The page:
We detected 117 rare variants of PCD-associated genes in 101 bronchiectasis patients. When analyzing 20 PCD-associated genes, we identified 36 DNAH11 variants (18 novel variants), 22 DNAH5 variants (11 novel variants), nine CCDC40 variants, seven HEATR2 variants, six variants each of DNAAF2 and DRC1, four variants each of RSPH9 and NME8, three variants each of CCDC114, CCDC39, DNAAF1, DNAAF3, LRRC6, RPGR and DNAI2, two variants of DNAI1, and one CCDC103 variant. Fifty-nine variants (27.3%) were identified for DNAH11 and DNAH5 (Table S2). Moreover, we found eight carriers of c.G1394A(p.R465Q) variant (rs201303241) for HEATR2 in exon 6, which was absent in healthy subjects. Five healthy subjects harbored c.G1270A(p.A424T) variants in exon 6 which were not identified among bronchiectasis patients.
Twenty bronchiectasis patients (17.1%) harbored biallelic variants, of whom 14 (70.0%) had biallelic DNAH11 variants and four (16.0%) harbored biallelic DNAH5 variants (Table 3). Patients B39 and B176 harbored homozygous variants of c.1394G>A(p.R465Q) for HEATR2 and c.13373C>T(p.P4458L) for DNAH11, respectively. Patient B188 harbored c.518G>A(p.G173D) for RPGR. All these bronchiectasis patients had dual missense mutations, except for a single missense mutation plus splice mutation in patient B002, and non-sense mutation in patient B012.
Sixty-nine variants of PCD-associated genes were detected in 60 healthy subjects. When analyzing 15 PCD-associated genes, we identified 36 DNAH11 variants, 16 DNAH5 variants, 11 LRRC6 variants, six variants each for CCDC40, DRC1, and HEATR2, five variants each for DNAI2 and RPGR, four DNAAF3 variants, three variants each for DNAAF1, DNAAF2 and NME8, and two variants each for CCDC114, CCDC39 and RSPH9. Of these, 52 variants (45.6%) were identified for DNAH11 and DNAH5.
Of 60 healthy subjects with missense mutations, 3 (5%) harbored biallelic DNAH11 variants (Table 3).
Clinical manifestations of patients with dual mutations
Twenty-five bronchiectasis patients (13.0%) and three healthy subjects (3.0%) harbored biallelic rare variants of an identical gene (χ2=7.62, P=0.006). Of 25 bronchiectasis patients, 4 (16.0%) harbored biallelic CFTR variants, 4 (16.0%) harbored biallelic DNAH5 variants and 14 (56.0%) harbored biallelic DNAH11 variants (Table 4).
Of 14 patients with biallelic DNAH11 variants, 3 (21.4%) had severe bronchiectasis. The most common etiology was idiopathic (57.1%), followed by post-tuberculous (21.4%). Mean HRCT score was 8.3. Mean forced expiratory volume in one second (FEV1) was 77.3% predicted. Eleven (78.6%) patients had symptom onset for 20–50 years. Eight, six and two patients had cystic bronchiectasis, Pseudomonas aeruginosa isolated from sputum, and a family history of bronchiectasis, respectively.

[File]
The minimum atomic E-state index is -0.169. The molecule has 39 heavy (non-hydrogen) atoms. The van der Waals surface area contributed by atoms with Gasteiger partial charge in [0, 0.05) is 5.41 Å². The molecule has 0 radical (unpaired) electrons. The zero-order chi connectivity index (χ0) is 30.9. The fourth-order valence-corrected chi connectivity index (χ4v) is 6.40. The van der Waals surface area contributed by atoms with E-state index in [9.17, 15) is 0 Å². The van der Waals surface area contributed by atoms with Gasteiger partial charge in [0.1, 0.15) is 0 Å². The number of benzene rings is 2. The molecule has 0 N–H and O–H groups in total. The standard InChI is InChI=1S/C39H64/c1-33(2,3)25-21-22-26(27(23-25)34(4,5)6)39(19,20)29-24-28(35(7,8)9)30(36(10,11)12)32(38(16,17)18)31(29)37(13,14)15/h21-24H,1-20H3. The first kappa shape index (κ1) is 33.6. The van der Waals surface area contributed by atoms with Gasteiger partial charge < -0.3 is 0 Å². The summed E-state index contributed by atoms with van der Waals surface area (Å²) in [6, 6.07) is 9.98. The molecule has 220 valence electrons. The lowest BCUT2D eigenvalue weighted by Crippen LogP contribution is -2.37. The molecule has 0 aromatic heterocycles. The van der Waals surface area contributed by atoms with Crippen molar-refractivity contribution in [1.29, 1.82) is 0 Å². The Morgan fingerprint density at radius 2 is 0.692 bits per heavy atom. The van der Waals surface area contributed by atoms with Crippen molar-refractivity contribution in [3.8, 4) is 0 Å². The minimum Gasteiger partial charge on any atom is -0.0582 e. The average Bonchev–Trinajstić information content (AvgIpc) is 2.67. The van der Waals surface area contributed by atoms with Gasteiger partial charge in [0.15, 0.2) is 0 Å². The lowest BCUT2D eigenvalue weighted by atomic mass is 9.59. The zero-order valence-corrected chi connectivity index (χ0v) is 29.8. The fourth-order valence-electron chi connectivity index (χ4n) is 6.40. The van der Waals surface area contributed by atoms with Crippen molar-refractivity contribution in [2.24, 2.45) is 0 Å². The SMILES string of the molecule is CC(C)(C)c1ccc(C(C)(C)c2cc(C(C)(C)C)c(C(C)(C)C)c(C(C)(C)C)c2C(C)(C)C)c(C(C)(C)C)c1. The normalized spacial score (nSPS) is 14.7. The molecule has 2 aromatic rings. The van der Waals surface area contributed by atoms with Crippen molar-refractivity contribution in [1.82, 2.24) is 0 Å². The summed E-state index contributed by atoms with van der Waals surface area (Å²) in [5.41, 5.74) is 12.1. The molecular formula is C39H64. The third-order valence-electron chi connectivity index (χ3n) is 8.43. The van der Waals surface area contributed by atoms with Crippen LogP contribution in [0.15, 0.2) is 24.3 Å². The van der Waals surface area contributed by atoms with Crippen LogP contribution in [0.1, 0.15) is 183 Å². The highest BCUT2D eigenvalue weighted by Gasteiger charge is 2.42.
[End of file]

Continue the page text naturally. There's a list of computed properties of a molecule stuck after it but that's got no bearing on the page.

Of four patients with biallelic DNAH5 variants, 3 (75.0%) had severe bronchiectasis. The most common etiology was idiopathic (75.0%). The mean number of bronchiectatic lobes was 3.8 and HRCT score 8.0. Mean FEV1 was 71.7% predicted. Three patients (75.0%) had symptom onset for 20–50 years. Three, one and two patients had cystic bronchiectasis, Pseudomonas aeruginosa isolated from sputum, and a family history of bronchiectasis, respectively.
Of four patients with biallelic CFTR variants, 1 (20.0%) had severe bronchiectasis, 3 (60.0%) had idiopathic bronchiectasis. Mean HRCT score was 6.2. Four patients had cystic bronchiectasis. Pseudomonas aeruginosa was isolated in one case. No family history of bronchiectasis was documented.
Patient B180 who harbored biallelic CFTR variants and one ENaC variant had greater disease severity (BSI =10) than patient B140, the carrier of CFTR plus ENaC variant (BSI =2). As a carrier of SCNN1B, Patient B180 had more severe bronchiectasis compared with patient B077 (BSI =2) and B168 (BSI =5), carriers of biallelic CFTR variants without ENaC mutation.
Bronchiectasis etiology in patients with biallelic mutations
Of 192 bronchiectasis patients, 26 (13.4%) harbored biallelic mutations or an X-linked pathogenic mutation. The underlying causes of bronchiectasis were idiopathic, post-infectious, gastroesophageal reflux, immunodeficiency and asthma in 16, 6, 2, 1 and 1 each of bronchiectasis patients, respectively.
Our study analyzed 32 genes associated with CF and PCD in bronchiectasis. Patients harboring biallelic rare mutations accounted for 13.4% of the cohort. Compared with healthy subjects, homozygous mutation of p.V470M or ENaC plus other CFTR mutations were more frequently observed in patients with bronchiectasis. Compared with bronchiectasis patients with biallelic DNAH11 or CFTR mutations, those with biallelic DNAH5 mutation seemed more likely to have greater bronchiectasis severity.